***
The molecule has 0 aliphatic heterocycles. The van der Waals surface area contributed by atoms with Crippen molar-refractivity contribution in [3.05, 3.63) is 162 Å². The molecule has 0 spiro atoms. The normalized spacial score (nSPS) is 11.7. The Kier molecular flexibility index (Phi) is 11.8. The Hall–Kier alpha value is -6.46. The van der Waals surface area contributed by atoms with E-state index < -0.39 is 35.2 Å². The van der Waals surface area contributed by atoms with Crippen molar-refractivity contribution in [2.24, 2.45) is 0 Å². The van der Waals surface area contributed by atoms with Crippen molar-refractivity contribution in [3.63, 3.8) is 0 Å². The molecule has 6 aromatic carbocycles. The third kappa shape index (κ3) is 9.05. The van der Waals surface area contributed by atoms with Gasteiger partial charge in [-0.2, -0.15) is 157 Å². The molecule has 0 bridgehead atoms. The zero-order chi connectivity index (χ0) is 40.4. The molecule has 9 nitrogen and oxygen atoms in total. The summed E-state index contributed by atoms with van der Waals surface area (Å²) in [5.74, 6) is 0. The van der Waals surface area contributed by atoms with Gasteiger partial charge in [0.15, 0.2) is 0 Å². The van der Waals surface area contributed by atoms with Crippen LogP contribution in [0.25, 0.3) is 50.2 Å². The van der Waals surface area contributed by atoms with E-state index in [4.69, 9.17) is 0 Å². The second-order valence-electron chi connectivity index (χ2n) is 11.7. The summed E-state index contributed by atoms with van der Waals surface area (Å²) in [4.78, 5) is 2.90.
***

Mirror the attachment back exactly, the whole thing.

The molecule has 0 aliphatic heterocycles. The van der Waals surface area contributed by atoms with Crippen molar-refractivity contribution in [3.05, 3.63) is 162 Å². The molecule has 0 spiro atoms. The normalized spacial score (nSPS) is 11.7. The Kier molecular flexibility index (Phi) is 11.8. The Hall–Kier alpha value is -6.46. The van der Waals surface area contributed by atoms with E-state index < -0.39 is 35.2 Å². The van der Waals surface area contributed by atoms with Crippen molar-refractivity contribution in [2.24, 2.45) is 0 Å². The van der Waals surface area contributed by atoms with Crippen molar-refractivity contribution in [3.63, 3.8) is 0 Å². The molecule has 6 aromatic carbocycles. The third kappa shape index (κ3) is 9.05. The van der Waals surface area contributed by atoms with Gasteiger partial charge in [-0.2, -0.15) is 157 Å². The molecule has 0 bridgehead atoms. The zero-order chi connectivity index (χ0) is 40.4. The molecule has 9 nitrogen and oxygen atoms in total. The summed E-state index contributed by atoms with van der Waals surface area (Å²) in [5.74, 6) is 0. The van der Waals surface area contributed by atoms with Gasteiger partial charge in [0.15, 0.2) is 0 Å². The van der Waals surface area contributed by atoms with Crippen LogP contribution in [0.25, 0.3) is 50.2 Å². The van der Waals surface area contributed by atoms with E-state index in [4.69, 9.17) is 0 Å². The second-order valence-electron chi connectivity index (χ2n) is 11.7. The summed E-state index contributed by atoms with van der Waals surface area (Å²) in [4.78, 5) is 2.90.